Sorry for all of my dedicated readers out there. I was trying to get this blog up to a more regular schedule and I had a big rush at the company I currently work for during the last few weeks and it left me absolutely no time to write. I hope this wall of text will be worth the wait. This post is somewhat of a follow up to one I wrote last month about dealing with bugs in your apps as we will be looking on the topic of complexity and how to manage it to ultimately reduce the amount of bugs we cause.

What is complexity

The definition of complexity varies from one to an other and I will use my own definition of complexity for the remaining of this post. For me, complexity is the journey between defining a task and achieving it. As you would expect, simplicity is trying to keep this journey as short as possible. Perfect simplicity is achieved when it takes zero steps to accomplish a task. You probably already see the paradox here. Since it is a journey in itself to reduce complexity, it makes it impossible to reach perfect simplicity since reducing is not a zero-stepped action.

Knowing that perfect simplicity is impossible to achieve, you should then aim at managing complexity. The goal of this task is to remove as much complexity as possible without introducing new complexity yourself. For instance, no one will use a phone to order a pizza if it is more complicated than just walk in front of the guy and asking him a cheese-pepperoni. Managing complexity means understanding what it means for a system to be complex as well as well as how to reduce the level of complexity and when to reduce it. Obviously, this is not an easy task but hopefully I will be able to guide you through some of it.

Cyclomatic complexity

Complexity comes in many forms, but cyclomatic complexity is probably the term you will hear the most. Basically, the CCI (cyclomatic complexity index) is the amount of all possible paths from start to finish in a set of instructions. For instance the following code, taken from the wikipedia article on cyclomatic complexity, will produce an index of 3:

if( c1() )

if( c2() )

As complexity goes up, the number of paths in the code multiplies. You can see why having a high CCI is really bad to keep code readable. In a block with a CCI of 10 or 15, the code is so complex that it could take an hour just to figure out what is going on in there.

UI complexity

UI complexity is the amount of movements a user need to do and the amount of controls they need to interact with to accomplish an operation. I have given a few examples of UI complexity in my other blog, HiTekReview in an article about Windows 8.1. Obviously, the less movements you need to do, the better. Why make a coffee in 12 steps (prosumer espresso machine) when you can just do it in 3 (capsule espresso machine)? Taste you might say, and you would be right, but not every one loves coffee as much as you do so maybe your UI might not be to the taste of some of your users. Obviously, problem arises when it is not to the taste of most of your users.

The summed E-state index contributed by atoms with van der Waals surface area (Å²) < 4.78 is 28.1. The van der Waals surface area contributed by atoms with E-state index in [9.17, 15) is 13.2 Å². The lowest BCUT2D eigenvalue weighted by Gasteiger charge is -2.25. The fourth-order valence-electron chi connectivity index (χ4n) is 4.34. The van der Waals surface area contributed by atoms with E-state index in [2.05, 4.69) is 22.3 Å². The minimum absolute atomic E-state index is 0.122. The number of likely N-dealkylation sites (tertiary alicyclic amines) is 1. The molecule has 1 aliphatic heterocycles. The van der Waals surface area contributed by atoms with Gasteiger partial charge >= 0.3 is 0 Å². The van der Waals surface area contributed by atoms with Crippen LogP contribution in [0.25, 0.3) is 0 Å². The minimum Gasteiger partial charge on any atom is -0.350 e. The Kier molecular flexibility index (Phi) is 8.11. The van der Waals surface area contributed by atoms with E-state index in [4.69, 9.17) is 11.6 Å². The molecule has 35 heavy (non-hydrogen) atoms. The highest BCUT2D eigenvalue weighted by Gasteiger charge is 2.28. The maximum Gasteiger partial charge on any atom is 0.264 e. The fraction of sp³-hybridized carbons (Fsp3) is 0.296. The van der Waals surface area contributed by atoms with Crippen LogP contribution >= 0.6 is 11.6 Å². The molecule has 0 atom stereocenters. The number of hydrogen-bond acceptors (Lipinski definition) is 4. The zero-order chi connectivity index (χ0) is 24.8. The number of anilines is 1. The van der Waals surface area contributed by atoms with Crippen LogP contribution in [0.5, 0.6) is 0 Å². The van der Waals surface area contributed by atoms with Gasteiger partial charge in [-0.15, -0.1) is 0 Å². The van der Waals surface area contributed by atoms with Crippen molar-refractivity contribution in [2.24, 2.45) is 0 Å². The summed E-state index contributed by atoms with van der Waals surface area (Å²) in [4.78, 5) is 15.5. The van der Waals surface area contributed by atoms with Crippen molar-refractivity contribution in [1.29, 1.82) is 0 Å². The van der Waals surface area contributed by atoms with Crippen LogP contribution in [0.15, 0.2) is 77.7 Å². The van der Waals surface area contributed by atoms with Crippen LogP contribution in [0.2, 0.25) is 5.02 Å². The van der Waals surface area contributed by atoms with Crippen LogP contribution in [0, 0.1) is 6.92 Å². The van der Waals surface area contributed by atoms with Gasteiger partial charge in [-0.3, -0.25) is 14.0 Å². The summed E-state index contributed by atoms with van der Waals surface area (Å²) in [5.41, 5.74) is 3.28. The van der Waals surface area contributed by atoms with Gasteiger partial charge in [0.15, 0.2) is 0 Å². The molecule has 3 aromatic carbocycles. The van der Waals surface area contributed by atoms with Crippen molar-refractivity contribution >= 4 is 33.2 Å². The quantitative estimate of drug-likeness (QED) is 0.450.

Flow complexity

This type of complexity is very similar to the previous one in which it has to do with the way elements are layout on the screen. It is different though in a sense that while the previous one was about physical distance between elements and the amount of elements on the screen at one time, flow complexity is about having to remember elements between each views of your application. If you ever walked in a room and completely forgot what you were about to do, you know exactly the dangers of this type of complexity. You start to fill in a bunch of fields in a form, click next and then they ask for something you had open underneath or even an information from the previous page. It also have to do with the amount of steps you need to take to accomplish a task but not in the amount of clicks. Instead flow complexity arise when the amount of views and states becomes to high between the start and the finish line.

Configuration complexity

It’s nice to play with or build a very powerful tool, but when it gets too powerful, configuring it might be more trouble than its worth. Take the Valve Source engine for instance. It has pretty much unlimited configurability. I mean, you can probably get it to make you a coffee in the morning if you try hard enough. That’s fine because the people who will be configuring it are game design specialists. On the other side, lets look at a tiny app I use all the time which is called Equalizer APO. This app hooks itself in the Windows Audio stack and act as a powerful equalizer so that you can calibrate your speakers or just have fun. Instead of adding a nice UI in the Audio Effects settings of Windows like all other APO does, it monitors a text file in the Program File directory were you can add lines of code to configure your eqs the way you want. They just lost 90% of their market because of this, if not more. It took me 4 hours to configure my speakers correctly and I only had eqs to configure. It would have taken me 10 minutes if I had a UI to properly visualize what I was doing. They claim that their config file is compatible with an other speaker calibration software, which is free, but it is also hidden as a registered-only forum download by a freak redneck (no really, thats the way he calls himself on the forums) who doesn’t even allow gmail addresses to be registered because he gets to much spam from them. Yikes… Config hell!

Why should you care